In the petroleum industry, the SPSA algorithm is mainly used to optimize the production of oil and gas reservoirs. Zhao et al. [12] improved the SPSA algorithm by introducing the variable covariance matrix, and put forward a GSPSA algorithm with simple calculation and fast convergence speed, which achieved good results in reservoir production optimization. Zhang et al. [13] used the improved SPSA algorithm to optimize the polymer flooding, and based on this, determined the total dosage of polymer and surfactant and the optimal injection time. In other fields [14], the application of the SPSA algorithm has also achieved good results.

The optimization of the multi-phase wellbore pressure drop prediction model is multidimensional, and the model requires multiple iterations in the process of predicting wellbore pressure. For this reason, it will take the traditional manual method a lot of time to optimize the model, making it no longer able to meet the current optimization requirements considering the massive data. The gradient-free optimization algorithms, such as particle swarm optimization, cannot meet the requirement of fast convergence. The SPSA algorithm uses two objective function estimates to determine the direction of the gradient without having to consider the dimension, which can speed up the convergence. At the same time, judging from its application effects in other fields, its optimized result can meet the actual engineering needs. However, there has been little research either at home or abroad on optimizing the wellbore multiphase flow model based on field measured data with the aid of an optimization algorithm. To this end, this paper made such an attempt. It used the SPAS optimization algorithm to optimize six parameters that affect the calculation accuracy of liquid holdup. Finally, it used the greedy algorithm to select the optimal parameters suitable for the block to optimize the wellbore pressure prediction model. This study provided a faster and more accurate way of optimization for gas-lift design, gas-lift condition diagnosis and other fields that required prediction of the pressure drop of wellbore multiphase flow.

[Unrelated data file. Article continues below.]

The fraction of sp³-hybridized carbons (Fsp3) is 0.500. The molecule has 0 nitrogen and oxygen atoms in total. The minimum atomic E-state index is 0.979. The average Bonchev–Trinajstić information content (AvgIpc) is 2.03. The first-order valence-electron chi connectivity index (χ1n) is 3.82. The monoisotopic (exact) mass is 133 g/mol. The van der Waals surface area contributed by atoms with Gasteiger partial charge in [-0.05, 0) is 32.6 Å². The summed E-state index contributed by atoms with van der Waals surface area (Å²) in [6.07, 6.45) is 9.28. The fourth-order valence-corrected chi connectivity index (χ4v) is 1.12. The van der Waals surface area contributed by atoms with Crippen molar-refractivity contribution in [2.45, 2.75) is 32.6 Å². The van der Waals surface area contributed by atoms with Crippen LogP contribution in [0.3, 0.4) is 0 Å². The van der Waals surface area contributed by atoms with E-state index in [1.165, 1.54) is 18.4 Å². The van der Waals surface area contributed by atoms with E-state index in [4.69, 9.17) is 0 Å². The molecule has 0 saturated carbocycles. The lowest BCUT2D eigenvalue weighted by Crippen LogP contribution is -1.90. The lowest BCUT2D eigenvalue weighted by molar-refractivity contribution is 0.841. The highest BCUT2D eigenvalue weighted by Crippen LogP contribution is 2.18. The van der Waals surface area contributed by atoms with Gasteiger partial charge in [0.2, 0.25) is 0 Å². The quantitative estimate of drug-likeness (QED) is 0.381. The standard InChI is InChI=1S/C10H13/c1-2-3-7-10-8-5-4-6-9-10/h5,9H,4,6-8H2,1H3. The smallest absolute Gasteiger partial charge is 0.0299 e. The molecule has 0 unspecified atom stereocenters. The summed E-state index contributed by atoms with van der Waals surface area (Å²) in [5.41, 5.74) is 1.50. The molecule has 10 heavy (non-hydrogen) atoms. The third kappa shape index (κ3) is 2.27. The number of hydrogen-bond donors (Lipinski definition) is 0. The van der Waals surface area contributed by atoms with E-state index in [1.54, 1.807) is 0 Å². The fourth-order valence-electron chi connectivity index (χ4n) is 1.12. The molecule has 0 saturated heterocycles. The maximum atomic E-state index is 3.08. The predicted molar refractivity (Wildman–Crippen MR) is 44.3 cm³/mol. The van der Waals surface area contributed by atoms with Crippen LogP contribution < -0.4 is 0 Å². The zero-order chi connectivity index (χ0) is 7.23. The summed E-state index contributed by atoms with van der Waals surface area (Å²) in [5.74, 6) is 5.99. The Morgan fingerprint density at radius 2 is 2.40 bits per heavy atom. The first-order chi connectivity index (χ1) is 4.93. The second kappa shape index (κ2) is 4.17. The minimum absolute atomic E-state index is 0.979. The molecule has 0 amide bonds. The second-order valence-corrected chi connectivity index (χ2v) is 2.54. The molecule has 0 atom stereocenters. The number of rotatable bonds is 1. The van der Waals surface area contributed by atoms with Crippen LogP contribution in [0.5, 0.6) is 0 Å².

2. Optimization of Multiphase Flow Model in Wellbore

Most wells were designed with a non-optimized model in the R area of an oil field in Kazakhstan, which leads to unreasonable depths of the gas lift valves, making it impossible to reach the designed output or gas injection depth. Due to the large number of gas-lift wells in this block, it is not feasible to select a wellbore multiphase flow for each well. Therefore, it is urgent to work out a model with small relatively errors for all wells in this block. At present, the commonly used methods for predicting the pressure gradient of wellbore multiphase flow include [1-9]. The adaptability of such methods is different due to the different methods and experimental conditions. Therefore, it is often necessary to find an optimal model to meet the requirements in the actual use process. In order to choose a relatively good model for this block, firstly, according to the measured physical parameters of all sample wells, different models are adopted to predict the pressure gradient. Then, the average of the relative errors between the measured values of pressure gradient and the predicted ones in all sample wells is used to evaluate the different models, so that the optimal pressure gradient prediction model suitable for this block can be identified.